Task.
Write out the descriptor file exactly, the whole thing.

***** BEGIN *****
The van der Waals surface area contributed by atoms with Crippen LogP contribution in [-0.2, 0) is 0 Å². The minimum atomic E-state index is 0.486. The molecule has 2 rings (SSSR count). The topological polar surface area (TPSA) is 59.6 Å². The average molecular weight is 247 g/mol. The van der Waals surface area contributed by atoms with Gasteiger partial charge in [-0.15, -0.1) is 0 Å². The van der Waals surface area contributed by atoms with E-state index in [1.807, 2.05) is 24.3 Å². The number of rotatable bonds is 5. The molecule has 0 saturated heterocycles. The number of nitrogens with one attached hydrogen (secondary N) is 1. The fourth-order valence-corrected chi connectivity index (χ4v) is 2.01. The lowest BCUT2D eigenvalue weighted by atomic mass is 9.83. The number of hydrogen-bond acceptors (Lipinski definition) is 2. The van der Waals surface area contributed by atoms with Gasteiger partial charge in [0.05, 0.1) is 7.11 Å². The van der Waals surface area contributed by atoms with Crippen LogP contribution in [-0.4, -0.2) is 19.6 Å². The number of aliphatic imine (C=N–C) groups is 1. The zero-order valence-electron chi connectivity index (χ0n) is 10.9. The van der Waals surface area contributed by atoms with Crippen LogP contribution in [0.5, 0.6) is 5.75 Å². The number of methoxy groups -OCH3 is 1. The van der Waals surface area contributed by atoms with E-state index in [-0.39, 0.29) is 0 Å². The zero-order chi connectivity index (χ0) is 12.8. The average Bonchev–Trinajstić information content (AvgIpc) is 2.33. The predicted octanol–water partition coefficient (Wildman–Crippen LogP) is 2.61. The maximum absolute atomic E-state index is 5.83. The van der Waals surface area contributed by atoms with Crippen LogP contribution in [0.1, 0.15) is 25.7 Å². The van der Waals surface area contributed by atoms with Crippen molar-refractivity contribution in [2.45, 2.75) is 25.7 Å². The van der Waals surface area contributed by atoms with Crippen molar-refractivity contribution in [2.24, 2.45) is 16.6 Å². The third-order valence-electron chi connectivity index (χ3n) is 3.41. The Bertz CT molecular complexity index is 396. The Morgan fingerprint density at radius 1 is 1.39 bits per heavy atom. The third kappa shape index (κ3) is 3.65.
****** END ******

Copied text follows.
The van der Waals surface area contributed by atoms with Crippen LogP contribution in [-0.2, 0) is 0 Å². The minimum atomic E-state index is 0.486. The molecule has 2 rings (SSSR count). The topological polar surface area (TPSA) is 59.6 Å². The average molecular weight is 247 g/mol. The van der Waals surface area contributed by atoms with Gasteiger partial charge in [-0.15, -0.1) is 0 Å². The van der Waals surface area contributed by atoms with E-state index in [1.807, 2.05) is 24.3 Å². The number of rotatable bonds is 5. The molecule has 0 saturated heterocycles. The number of nitrogens with one attached hydrogen (secondary N) is 1. The fourth-order valence-corrected chi connectivity index (χ4v) is 2.01. The lowest BCUT2D eigenvalue weighted by atomic mass is 9.83. The number of hydrogen-bond acceptors (Lipinski definition) is 2. The van der Waals surface area contributed by atoms with Gasteiger partial charge in [0.05, 0.1) is 7.11 Å². The van der Waals surface area contributed by atoms with Crippen LogP contribution in [-0.4, -0.2) is 19.6 Å². The number of aliphatic imine (C=N–C) groups is 1. The zero-order valence-electron chi connectivity index (χ0n) is 10.9. The van der Waals surface area contributed by atoms with Crippen LogP contribution in [0.5, 0.6) is 5.75 Å². The number of methoxy groups -OCH3 is 1. The van der Waals surface area contributed by atoms with E-state index in [-0.39, 0.29) is 0 Å². The zero-order chi connectivity index (χ0) is 12.8. The average Bonchev–Trinajstić information content (AvgIpc) is 2.33. The predicted octanol–water partition coefficient (Wildman–Crippen LogP) is 2.61. The maximum absolute atomic E-state index is 5.83. The van der Waals surface area contributed by atoms with Crippen LogP contribution in [0.1, 0.15) is 25.7 Å². The van der Waals surface area contributed by atoms with Crippen molar-refractivity contribution in [2.45, 2.75) is 25.7 Å². The van der Waals surface area contributed by atoms with Crippen molar-refractivity contribution in [2.24, 2.45) is 16.6 Å². The third-order valence-electron chi connectivity index (χ3n) is 3.41. The Bertz CT molecular complexity index is 396. The Morgan fingerprint density at radius 1 is 1.39 bits per heavy atom. The third kappa shape index (κ3) is 3.65.